A study of blood samples from patients of bone marrow transplants has yielded clues that could help fight cancers and auto-immune diseases.

B cells, the immune cells that produce antibodies, start their development in the bone marrow and complete it in blood and tissues.

The developmental process in humans can be studied in those who have had their bone marrow destroyed and then reconstituted from donors, because clinical samples are collected at defined periods of time following the transplant.

Doctoral student Santi Suryani and Stuart Tangye from the Garvan Institute of Medical Research (GIMC) have identified the process where the body gets rid of rogue B cells which see ‘self’ as the enemy and so allow the body to attack itself - as in autoimmune diseases such as lupus.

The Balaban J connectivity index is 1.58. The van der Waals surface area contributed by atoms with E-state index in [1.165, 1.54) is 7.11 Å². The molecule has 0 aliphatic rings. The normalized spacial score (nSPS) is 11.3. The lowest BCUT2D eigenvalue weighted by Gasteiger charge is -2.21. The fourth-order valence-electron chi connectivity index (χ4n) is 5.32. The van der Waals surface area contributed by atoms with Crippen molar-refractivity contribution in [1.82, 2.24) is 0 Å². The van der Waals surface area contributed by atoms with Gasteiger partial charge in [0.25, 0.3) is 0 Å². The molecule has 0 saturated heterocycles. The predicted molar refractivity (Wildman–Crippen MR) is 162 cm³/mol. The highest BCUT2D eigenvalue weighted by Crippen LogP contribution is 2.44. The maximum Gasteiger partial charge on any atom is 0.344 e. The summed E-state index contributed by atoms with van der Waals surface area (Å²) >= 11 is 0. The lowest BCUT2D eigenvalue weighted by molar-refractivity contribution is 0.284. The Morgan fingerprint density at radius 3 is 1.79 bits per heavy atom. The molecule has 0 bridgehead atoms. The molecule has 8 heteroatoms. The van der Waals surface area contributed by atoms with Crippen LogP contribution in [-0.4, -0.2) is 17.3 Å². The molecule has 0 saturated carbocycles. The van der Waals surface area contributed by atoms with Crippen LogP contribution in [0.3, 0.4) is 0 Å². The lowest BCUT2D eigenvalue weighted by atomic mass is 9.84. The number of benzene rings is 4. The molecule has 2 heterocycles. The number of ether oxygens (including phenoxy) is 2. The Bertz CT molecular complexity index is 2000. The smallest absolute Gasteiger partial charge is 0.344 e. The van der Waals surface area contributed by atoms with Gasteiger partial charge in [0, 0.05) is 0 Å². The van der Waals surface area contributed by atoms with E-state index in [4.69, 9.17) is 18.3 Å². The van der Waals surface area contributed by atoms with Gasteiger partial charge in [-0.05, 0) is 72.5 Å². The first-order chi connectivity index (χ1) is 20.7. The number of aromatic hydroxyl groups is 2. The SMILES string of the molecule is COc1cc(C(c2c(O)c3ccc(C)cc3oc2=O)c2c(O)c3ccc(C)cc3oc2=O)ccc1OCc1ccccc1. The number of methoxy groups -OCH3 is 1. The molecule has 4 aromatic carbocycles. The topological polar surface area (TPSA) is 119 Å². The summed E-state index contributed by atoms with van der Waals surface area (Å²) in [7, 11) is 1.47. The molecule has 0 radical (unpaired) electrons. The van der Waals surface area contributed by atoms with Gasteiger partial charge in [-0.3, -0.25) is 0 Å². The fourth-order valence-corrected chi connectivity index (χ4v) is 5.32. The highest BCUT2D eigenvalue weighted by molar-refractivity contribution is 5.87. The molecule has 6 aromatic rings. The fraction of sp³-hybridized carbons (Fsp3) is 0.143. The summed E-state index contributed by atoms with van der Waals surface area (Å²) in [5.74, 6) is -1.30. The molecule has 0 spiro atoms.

“By identifying exactly where B cells are in their stage of development, you can better understand and target specific B cell diseases,” said Tangye, according to a GIMC release.

These findings are online in the journal Blood.

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